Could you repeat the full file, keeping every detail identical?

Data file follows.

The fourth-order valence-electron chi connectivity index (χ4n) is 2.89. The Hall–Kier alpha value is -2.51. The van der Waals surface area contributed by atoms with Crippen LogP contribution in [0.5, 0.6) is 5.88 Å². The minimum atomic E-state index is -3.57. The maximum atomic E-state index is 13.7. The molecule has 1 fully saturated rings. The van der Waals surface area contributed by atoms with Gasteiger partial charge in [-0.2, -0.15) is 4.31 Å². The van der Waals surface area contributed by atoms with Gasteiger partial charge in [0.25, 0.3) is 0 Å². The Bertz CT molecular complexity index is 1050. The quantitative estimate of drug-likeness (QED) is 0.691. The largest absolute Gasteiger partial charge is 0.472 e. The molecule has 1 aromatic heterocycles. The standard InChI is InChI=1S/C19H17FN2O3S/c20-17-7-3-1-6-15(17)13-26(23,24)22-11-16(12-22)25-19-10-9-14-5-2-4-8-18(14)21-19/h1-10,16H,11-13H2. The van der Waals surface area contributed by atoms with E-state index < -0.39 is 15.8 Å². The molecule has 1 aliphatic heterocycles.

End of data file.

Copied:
The fourth-order valence-electron chi connectivity index (χ4n) is 2.89. The Hall–Kier alpha value is -2.51. The van der Waals surface area contributed by atoms with Crippen LogP contribution in [0.5, 0.6) is 5.88 Å². The minimum atomic E-state index is -3.57. The maximum atomic E-state index is 13.7. The molecule has 1 fully saturated rings. The van der Waals surface area contributed by atoms with Gasteiger partial charge in [-0.2, -0.15) is 4.31 Å². The van der Waals surface area contributed by atoms with Gasteiger partial charge in [0.25, 0.3) is 0 Å². The Bertz CT molecular complexity index is 1050. The quantitative estimate of drug-likeness (QED) is 0.691. The largest absolute Gasteiger partial charge is 0.472 e. The molecule has 1 aromatic heterocycles. The standard InChI is InChI=1S/C19H17FN2O3S/c20-17-7-3-1-6-15(17)13-26(23,24)22-11-16(12-22)25-19-10-9-14-5-2-4-8-18(14)21-19/h1-10,16H,11-13H2. The van der Waals surface area contributed by atoms with E-state index < -0.39 is 15.8 Å². The molecule has 1 aliphatic heterocycles.